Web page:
Born with a love of animals and the outdoors, Shawn Margles, ES ’06, once told her sixth-grade teacher that she wanted to study marine biology on the Great Barrier Reef. Later that year, she was instructed to write a letter to a celebrity, and Shawn chose Jane Goodall, who wrote back.
The intervening years brought many detours, but today, after studying in Africa as an Antioch University New England student, Shawn is deep into the marine biology of the Caribbean. As a conservation planner for the U.S. Agency for International Development (USAID), she has conducted projects in Jamaica, the Virgin Islands, and St. Kitts/Nevis since 2008. It’s not the Great Barrier Reef, Shawn says with a laugh, “but I’m not too disappointed. I couldn’t have dreamed of a better job for me.”
Why Conservation Biology?
Shawn focused on conservation biology at AUNE because it was my weakest area, she says. “I wanted to be good at science, so I knew I needed to get out and do it.” In the Caribbean, Shawn uses scientific data to analyze the natural systems and identify areas for protection, then she involves communities in the planning process. Her experience with participatory planning in Africa, under the direction of Antioch’s Dr. Beth Kaplin, prepared her for combining science with community development.
“I meet with a mix of grassroots activists, officials, agencies, NGOs, and other stakeholders, like fishermen, all the time,” Shawn says. “The process itself can build capacity and an understanding of the issues. People end up having conversations they’ve never had before, learning new scientific information. And for me, that’s the best you can do help people have positive learning experiences while going through the planning process.”
Soon, Shawn will be turning her focus toward reef restoration and resiliency in the U.S. Virgin Islands and Puerto Rico. She will study the effects of climate change and sea-level rise. “I love working with marine planning processes, and I hope to establish mechanisms for regional ocean partnerships as well as coastal and marine spatial planning.” She avers that the skills needed to realize her goals for planning projects are things that she and every other student learn at Antioch.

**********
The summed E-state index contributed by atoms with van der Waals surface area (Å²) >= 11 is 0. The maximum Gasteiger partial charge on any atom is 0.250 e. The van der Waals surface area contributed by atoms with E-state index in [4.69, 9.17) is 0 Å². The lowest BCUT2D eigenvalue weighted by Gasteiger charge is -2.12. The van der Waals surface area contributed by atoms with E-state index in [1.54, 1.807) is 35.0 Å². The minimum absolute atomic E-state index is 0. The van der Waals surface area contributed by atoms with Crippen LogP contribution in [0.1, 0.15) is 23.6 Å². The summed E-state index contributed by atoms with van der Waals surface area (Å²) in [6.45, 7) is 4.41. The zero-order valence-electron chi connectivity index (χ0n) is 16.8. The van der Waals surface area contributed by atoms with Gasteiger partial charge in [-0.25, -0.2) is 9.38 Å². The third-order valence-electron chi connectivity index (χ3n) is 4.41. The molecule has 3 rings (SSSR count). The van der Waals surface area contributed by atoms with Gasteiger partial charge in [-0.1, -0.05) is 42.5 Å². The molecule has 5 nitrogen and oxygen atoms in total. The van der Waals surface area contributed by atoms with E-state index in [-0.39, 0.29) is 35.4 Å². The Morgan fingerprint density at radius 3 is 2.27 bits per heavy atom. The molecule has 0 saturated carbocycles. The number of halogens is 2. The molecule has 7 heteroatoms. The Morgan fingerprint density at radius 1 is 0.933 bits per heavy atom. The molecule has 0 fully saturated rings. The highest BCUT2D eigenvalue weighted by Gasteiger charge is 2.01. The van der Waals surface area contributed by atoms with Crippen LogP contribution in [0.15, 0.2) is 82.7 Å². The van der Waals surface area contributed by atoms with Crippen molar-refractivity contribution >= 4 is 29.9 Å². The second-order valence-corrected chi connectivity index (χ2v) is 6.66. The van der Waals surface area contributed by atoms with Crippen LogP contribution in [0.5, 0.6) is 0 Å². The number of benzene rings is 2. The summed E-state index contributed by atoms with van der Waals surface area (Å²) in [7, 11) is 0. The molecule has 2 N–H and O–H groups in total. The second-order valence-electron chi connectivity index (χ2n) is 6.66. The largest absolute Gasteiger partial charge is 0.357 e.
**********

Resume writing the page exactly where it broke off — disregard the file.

“Last week, I was telling someone that the skills I learned at Antioch I use every day the ability to work with different groups and mentalities.”
At AUNE, Shawn was eager to learn science and remembers being frustrated by AUNE’s foundational courses, where she had to work with students from very different programs. “Pretty soon I learned that’s the way things get done. Antioch’s approach is designed to train leaders to work with other groups, understand them and see the value of their ideas. I learned that incrementally, in every class. It gets ingrained in you because you have to practice working in a cross-disciplinary environment over and over during your whole tenure there.”
Learning by Doing
Even though Shawn had worked with teams throughout her youth, her goal-setting and ambition come from a self-reliant streak. A studio art major at Oberlin, she dedicated herself to creating art that reflected her vision of the world around her. She brought science into conceptual art, employing, for example, the Fibonacci sequence into an installation piece. She admits to learning best by doing, recognizing her competency, and addressing her weaknesses.
“There were a bunch of little things I wanted to do; ride my bike across the country, live in Alaska, work in the salmon industry,” all of which she accomplished. Then she found herself in California and in need of a job.
Before long, Shawn was loading planes for Federal Express and liked the excitement. “I guess I was good at it because they kept giving me more responsibility,” she says. Liking the company but trying to diversify her experience, she moved back to the East Coast and managed a call center near her childhood home in Massachusetts.
“I had a sense that I could be good at whatever I wanted to do. So I really went after everything, Shawn says. I thought I’d stay with FedEx and get an MBA, but being indoors at the call center was not the best environment for me, and I started thinking about the suits I’d have to wear.”Her dream of the Great Barrier Reef resurfaced while considering graduate schools, and a friend who is a forester introduced her to AUNE.
Shawn knew she wanted to live abroad and do important work, and her determination brought her to Keene. “I couldn’t have gone to any other school and be where I am today. I feel like I’m doing something good for the environment, and not in a prescriptive way, but by bringing people into the process. Antioch New England opened all kinds of doors for me. I grew up in a suburb and didn’t know anybody who studied great apes or worked in the tropics. I didn’t know any scientists. Having the faculty at Antioch believe in me and put me into the position to make contacts opened the whole world to me.”